“When I take a prescribed drug, I assume every pill has the same concentration of active ingredients, but cannabis is a plant material and when patients receive flowers as medical treatment there’s not sufficient standardization in quality or quantity,” Bernstein says.

“If we look at a tomato, some parts will be sweeter or will contain more lycopene, but it doesn’t matter because it all goes in the salad or the ketchup. With medical cannabis, if one piece has twice as much THC it’s too strong a dose and if another piece has less THC the dose will not be effective. So, our main goal is to learn how to grow plants to increase standardization for medical use.”

Looks can be deceiving

When Bernstein’s team began studying how cannabis responds to environmental conditions that influence the composition of its chemicals, they discovered that the advice in cannabis-growing blogs doesn’t always hold up scientifically.

“For example, people usually say that cannabis requires high light intensity and a specific wavelength of light, but there’s little science based on how this affects its medical quality,” Bernstein says.

The biggest surprise so far is that the healthiest-looking plants –fed ideal amounts of 16 different nutrients — don’t yield the best terpene and cannabinoid concentrations.

“We know now that not everything that looks optimal to the eye is the best quality medically,” Bernstein tells ISRAEL21c.

A Breath of Life employee harvesting cannabis in Israel. Photo: courtesy

“One of our breakthroughs is discovering that if we stress the plants a little then it positively affects the production of the pharmaceutical compounds. We found different ways we can trick the plant into thinking it’s being stressed when it’s not, and that changes the medical quality of the plant the way we want.”

Bernstein’s students study how different fertilization methods affect the quantity and medical quality of the plants; methods of pruning to enhance the plants, for instance by allowing more light penetration; temperatures and lighting for optimal production; alternative pest control to prevent residual pesticides in the medical product; and optimal irrigation techniques and growing media.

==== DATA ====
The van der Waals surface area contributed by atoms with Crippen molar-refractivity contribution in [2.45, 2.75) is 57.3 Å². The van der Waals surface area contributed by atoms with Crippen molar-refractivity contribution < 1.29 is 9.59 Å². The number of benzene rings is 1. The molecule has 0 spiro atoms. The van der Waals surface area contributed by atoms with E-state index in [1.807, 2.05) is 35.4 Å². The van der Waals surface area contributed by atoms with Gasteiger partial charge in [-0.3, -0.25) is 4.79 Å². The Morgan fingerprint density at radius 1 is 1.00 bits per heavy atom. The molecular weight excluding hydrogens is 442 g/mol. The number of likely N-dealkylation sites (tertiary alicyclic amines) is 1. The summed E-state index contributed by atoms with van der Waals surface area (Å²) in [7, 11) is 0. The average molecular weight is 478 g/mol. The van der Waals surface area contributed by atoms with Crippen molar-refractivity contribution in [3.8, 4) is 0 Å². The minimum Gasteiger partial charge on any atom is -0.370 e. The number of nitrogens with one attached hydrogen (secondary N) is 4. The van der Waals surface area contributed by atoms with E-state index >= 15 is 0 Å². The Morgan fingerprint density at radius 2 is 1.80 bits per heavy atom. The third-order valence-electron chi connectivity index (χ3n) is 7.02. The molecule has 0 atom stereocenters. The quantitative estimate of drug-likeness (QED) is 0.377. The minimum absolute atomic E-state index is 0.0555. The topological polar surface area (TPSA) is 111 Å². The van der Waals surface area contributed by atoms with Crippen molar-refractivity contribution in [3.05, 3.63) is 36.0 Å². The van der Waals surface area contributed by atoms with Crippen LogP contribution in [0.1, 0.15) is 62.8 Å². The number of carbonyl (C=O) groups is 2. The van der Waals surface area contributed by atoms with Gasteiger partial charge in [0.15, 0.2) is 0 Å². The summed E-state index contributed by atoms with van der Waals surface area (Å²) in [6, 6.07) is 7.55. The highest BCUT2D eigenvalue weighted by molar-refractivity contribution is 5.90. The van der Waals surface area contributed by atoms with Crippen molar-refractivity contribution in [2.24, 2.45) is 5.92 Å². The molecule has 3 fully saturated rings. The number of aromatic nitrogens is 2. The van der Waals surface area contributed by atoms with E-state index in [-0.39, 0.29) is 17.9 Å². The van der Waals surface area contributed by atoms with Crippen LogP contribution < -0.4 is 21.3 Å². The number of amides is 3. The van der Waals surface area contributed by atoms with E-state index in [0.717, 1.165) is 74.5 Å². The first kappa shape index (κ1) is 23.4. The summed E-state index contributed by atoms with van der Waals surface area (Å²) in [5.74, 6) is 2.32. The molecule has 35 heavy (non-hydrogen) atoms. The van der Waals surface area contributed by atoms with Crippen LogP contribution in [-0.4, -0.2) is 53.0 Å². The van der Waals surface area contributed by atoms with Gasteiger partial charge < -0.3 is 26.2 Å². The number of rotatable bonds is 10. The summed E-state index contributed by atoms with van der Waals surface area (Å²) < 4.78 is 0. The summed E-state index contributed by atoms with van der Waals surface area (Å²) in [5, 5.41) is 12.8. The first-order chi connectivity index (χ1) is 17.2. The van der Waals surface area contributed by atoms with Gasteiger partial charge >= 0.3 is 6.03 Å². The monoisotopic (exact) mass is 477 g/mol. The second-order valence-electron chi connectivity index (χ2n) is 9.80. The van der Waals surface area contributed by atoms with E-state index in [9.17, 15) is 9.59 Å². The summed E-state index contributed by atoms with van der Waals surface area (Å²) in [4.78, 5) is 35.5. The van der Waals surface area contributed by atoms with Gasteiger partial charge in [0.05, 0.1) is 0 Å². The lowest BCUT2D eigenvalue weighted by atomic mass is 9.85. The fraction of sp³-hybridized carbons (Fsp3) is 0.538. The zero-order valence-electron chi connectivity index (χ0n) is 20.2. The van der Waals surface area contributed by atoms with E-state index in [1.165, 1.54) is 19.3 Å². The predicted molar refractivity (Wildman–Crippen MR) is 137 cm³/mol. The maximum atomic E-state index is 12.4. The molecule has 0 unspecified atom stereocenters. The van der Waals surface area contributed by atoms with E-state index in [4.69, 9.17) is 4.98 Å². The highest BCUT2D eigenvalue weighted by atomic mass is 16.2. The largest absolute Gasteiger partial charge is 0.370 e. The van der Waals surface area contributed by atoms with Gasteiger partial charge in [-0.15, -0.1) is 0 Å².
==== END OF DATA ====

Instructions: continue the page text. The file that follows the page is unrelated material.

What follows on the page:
“In Israel, cannabis has to be grown in pots in a soilless culture, but which one is best to use? This affects how often we need to irrigate,” explains Bernstein, who teaches “Developing Cannabis as a Crop for Modern Medicine” to Hebrew University graduate students.

Matching cannabinoids to diseases

“Another topic I’m working on is developing new cultivars of cannabis because most of those used today were developed through illegal recreational growers and contain a high concentration of THC, but they are not optimized for CBD and other cannabinoids and terpenes,” Bernstein says.

Her lab’s breeding program is developing cannabis cultivars suited to specific medical indications, such as multiple sclerosis or diabetes; and for better agricultural properties such as disease resistance, high yield and standardized amounts of healing compounds.

Working with colleagues at Ben-Gurion and Hebrew universities, Bernstein’s lab also is investigating which cannabis compounds work best for treating different conditions.

Several of her team’s studies have been published in academic journals including Frontiers in Plant Science and Industrial Crops and Products, and there’s more to come.

Although Bernstein is reluctant to say unequivocally that her whole-plant cannabis lab is unique, she concedes that at professional conferences “we are often introduced as the only lab in the world that focuses on this kind of research.”